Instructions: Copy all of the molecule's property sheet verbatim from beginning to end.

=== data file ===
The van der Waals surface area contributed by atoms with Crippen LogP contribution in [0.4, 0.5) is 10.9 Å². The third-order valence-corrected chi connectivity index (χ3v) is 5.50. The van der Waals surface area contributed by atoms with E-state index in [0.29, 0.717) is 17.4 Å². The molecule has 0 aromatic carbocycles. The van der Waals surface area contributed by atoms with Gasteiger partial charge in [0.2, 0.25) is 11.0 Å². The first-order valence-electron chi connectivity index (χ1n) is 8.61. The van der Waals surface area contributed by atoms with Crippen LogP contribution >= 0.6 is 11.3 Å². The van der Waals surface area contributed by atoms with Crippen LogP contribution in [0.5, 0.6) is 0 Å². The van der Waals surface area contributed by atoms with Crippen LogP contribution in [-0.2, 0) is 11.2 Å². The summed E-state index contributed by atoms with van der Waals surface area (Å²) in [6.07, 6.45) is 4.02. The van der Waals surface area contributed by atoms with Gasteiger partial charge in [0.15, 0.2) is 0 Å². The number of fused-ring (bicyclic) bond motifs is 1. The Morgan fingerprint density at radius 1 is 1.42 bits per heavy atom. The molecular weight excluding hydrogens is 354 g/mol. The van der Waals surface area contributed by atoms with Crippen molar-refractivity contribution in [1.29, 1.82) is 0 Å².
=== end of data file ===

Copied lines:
The van der Waals surface area contributed by atoms with Crippen LogP contribution in [0.4, 0.5) is 10.9 Å². The third-order valence-corrected chi connectivity index (χ3v) is 5.50. The van der Waals surface area contributed by atoms with E-state index in [0.29, 0.717) is 17.4 Å². The molecule has 0 aromatic carbocycles. The van der Waals surface area contributed by atoms with Gasteiger partial charge in [0.2, 0.25) is 11.0 Å². The first-order valence-electron chi connectivity index (χ1n) is 8.61. The van der Waals surface area contributed by atoms with Crippen LogP contribution >= 0.6 is 11.3 Å². The van der Waals surface area contributed by atoms with Crippen LogP contribution in [0.5, 0.6) is 0 Å². The van der Waals surface area contributed by atoms with Crippen LogP contribution in [-0.2, 0) is 11.2 Å². The summed E-state index contributed by atoms with van der Waals surface area (Å²) in [6.07, 6.45) is 4.02. The van der Waals surface area contributed by atoms with Gasteiger partial charge in [0.15, 0.2) is 0 Å². The number of fused-ring (bicyclic) bond motifs is 1. The Morgan fingerprint density at radius 1 is 1.42 bits per heavy atom. The molecular weight excluding hydrogens is 354 g/mol. The van der Waals surface area contributed by atoms with Crippen molar-refractivity contribution in [1.29, 1.82) is 0 Å².